# Professor Monotonic’s Networks

Professor Monotonic has been experimenting with comparison networks, each of which includes a num- ber of two- input, two-output comparators. A comparator, as illustrated below, will compare the values on its inputs, i1 and i2, and place them on the outputs, o1 and o2, so that o1 ≤ o2 regardless of the relationship between the input values. A comparison network has n inputs a1,a2,...,an and n outputs b1,b2,...,bn. Each of the two inputs to a comparator is either connected to one of the network’s n inputs or connected to the output of another comparator. Each of the two outputs from a comparator is either connected to one of the network’s n outputs or is connected to the input of another comparator. A graph of the interconnections of comparators must be acyclic. The illustration below shows a comparison network with four inputs, four outputs, and five comparators. In operation, the network’s inputs are applied and the comparators perform their functions. Of course a comparator cannot operate until both of its inputs are available. Assuming a comparator requires one unit of time to operate, this sample network will require three units of time to produce its outputs. Comp-1 and Comp-2 operate in parallel, as do Comp-3 and Comp-4. Comp-5 cannot operate until Comp-3 and Comp-4 have comp leted their work. Professor Monotonic needs help in determining which proposed comparison networks are also sorting networks, and how long they will take to perform their task. A sorting network is a comparison network for which the outputs are monotonically increasing regardless of the input values. The example above is a sorting network, since for all possible input values the output values will have the relation b1 ≤b2 ≤b3 ≤b4. Input The professor will provide a description of each comparison network to be examined. Each description will begin with a line containing values for n (the number of inputs) and k (the number of comparators). These values satisfy 1 ≤ n ≤ 12 and 0 ≤ k ≤ 150. This is followed by zero or more non-empty lines, each containing at most 15 pairs of comparator inputs. The source of the input to each comparator is given by a pair of integers i and j. Each of these specifies either the subscript of a network input that is input to the comparator (that is, ai or aj), or the corresponding output of a preceding comparator.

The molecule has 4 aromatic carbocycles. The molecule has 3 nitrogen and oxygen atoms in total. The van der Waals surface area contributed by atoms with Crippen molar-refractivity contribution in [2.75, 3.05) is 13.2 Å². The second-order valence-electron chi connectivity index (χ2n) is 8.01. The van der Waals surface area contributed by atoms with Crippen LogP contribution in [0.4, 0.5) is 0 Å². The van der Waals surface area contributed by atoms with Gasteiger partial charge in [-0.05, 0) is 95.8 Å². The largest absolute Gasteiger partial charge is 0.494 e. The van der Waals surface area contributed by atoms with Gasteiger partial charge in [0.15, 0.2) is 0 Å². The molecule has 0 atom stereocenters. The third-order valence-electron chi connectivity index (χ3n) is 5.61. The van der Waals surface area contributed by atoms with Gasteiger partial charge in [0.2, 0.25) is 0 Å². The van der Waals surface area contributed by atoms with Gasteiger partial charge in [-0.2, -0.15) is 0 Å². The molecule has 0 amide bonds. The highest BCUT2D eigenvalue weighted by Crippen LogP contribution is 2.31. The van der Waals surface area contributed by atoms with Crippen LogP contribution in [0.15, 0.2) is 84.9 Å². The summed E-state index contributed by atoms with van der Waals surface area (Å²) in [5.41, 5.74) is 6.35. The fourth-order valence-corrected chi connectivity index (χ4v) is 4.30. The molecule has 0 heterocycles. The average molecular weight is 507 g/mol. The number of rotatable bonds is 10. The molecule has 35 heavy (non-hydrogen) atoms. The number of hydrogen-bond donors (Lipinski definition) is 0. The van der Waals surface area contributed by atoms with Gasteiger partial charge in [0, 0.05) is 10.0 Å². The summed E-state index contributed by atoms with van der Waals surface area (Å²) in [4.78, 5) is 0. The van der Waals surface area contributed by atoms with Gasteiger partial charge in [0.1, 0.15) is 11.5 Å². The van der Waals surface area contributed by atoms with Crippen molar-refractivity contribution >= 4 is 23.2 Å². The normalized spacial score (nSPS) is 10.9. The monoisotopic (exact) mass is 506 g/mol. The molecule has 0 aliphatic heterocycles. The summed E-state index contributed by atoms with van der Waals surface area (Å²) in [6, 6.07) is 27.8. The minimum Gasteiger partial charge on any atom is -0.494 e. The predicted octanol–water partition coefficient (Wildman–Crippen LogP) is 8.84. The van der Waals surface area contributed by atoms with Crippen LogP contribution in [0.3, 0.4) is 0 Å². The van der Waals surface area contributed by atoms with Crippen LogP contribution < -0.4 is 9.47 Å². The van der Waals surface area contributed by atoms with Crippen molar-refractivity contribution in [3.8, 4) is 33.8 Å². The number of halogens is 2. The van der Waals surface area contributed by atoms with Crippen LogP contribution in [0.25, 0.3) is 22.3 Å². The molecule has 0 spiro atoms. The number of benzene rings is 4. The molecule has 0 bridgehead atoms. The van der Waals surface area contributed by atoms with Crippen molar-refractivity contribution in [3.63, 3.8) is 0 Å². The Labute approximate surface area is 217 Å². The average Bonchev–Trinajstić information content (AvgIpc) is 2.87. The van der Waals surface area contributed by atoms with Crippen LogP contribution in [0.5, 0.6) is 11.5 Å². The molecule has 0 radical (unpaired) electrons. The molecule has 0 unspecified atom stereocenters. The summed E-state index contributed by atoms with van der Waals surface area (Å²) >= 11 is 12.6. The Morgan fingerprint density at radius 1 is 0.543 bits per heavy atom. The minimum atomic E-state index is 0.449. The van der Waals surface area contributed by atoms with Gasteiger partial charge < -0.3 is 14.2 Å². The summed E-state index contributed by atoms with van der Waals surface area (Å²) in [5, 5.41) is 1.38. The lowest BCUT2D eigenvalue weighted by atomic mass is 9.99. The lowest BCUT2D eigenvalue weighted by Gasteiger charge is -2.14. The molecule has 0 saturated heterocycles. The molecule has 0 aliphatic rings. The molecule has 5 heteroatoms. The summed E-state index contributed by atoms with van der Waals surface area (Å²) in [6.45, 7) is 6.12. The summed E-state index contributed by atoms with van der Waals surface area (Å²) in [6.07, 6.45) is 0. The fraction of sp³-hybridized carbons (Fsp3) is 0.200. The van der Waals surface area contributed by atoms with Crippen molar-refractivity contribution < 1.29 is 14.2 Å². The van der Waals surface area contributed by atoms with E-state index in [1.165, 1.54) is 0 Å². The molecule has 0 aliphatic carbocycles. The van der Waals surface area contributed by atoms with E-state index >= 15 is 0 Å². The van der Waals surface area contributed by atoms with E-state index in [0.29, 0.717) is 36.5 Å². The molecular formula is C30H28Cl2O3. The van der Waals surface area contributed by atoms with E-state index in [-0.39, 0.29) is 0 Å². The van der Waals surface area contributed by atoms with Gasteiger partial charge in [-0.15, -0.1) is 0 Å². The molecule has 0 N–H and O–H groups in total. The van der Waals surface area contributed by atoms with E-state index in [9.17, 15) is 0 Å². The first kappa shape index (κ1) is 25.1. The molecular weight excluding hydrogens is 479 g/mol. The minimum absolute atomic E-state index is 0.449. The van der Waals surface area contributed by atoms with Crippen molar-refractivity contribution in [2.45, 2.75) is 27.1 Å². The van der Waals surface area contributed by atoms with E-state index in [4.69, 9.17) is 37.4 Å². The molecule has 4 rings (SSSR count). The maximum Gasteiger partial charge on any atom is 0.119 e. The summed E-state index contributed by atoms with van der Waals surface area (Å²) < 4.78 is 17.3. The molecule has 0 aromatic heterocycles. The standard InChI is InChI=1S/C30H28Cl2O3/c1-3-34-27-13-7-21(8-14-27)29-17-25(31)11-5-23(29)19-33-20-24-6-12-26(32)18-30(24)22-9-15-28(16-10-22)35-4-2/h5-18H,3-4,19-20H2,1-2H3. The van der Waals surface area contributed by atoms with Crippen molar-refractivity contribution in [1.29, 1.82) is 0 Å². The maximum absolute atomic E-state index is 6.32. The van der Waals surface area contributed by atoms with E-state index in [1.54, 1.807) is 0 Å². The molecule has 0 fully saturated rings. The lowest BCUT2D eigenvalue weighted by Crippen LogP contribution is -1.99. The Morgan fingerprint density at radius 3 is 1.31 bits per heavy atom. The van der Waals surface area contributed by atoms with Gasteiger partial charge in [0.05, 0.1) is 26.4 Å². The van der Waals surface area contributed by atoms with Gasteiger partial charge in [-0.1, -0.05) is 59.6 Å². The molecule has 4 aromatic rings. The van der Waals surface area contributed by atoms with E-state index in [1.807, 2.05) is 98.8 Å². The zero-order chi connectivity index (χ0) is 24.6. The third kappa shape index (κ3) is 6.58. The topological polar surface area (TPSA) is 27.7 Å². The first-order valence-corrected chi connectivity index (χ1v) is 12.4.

2/2 The outputs of a comparator are numbered the same as its inputs (in other words, if the comparator’s inputs are i and j, the corresponding outputs are also labeled i and j). The order in which these pairs appear is significant, and affects the order in which the comparators operate. If two pairs contain an integer in common, the order of the corresponding comparators in the network is determined by the order of the pairs in the list. For example, consider the input data for the example shown: 45 123413 2423 This indicates there will be four input values and five comparators in the network. The first comparator (Comp-1) will receive its input values from network inputs a1 and a2. The second comp arator (Comp-2) will receive its input values from network inputs a3 and a4. The third comparator (Comp-3) will receive its first input from the first output of Comp-1, and will receive its second input from the first output of Comp-2. Similarly, the fourth comparator (Comp-4) will receive its first input from the second output of Comp-1, and will receive its second input from the second output of Comp-2. Finally, the fifth comparator (Comp-5) will receive its first input from the first output of Comp-4, and will receive its second input from the second output of Comp-3. The outputs b1, b2, . . . , bn are taken from the first output of Comp-3, the first output of Comp-5, the second output of Comp-5, and the second output of Comp-4, respectively. A pair of zeros will follow the input data for the last network. Output For each input case, display the case number (cases are numbered sequentially starting with 1), an indication of whether the network is a sorting network or not, and the number of time units required for the network to operate (regardless of whether it is a sorting network or not). Sample Input 45 123413 24 23 80 33 122312 00 Sample Output Case 1 is a sorting network and operates in 3 time units. Case 2 is not a sorting network and operates in 0 time units. Case 3 is a sorting network and operates in 3 time units.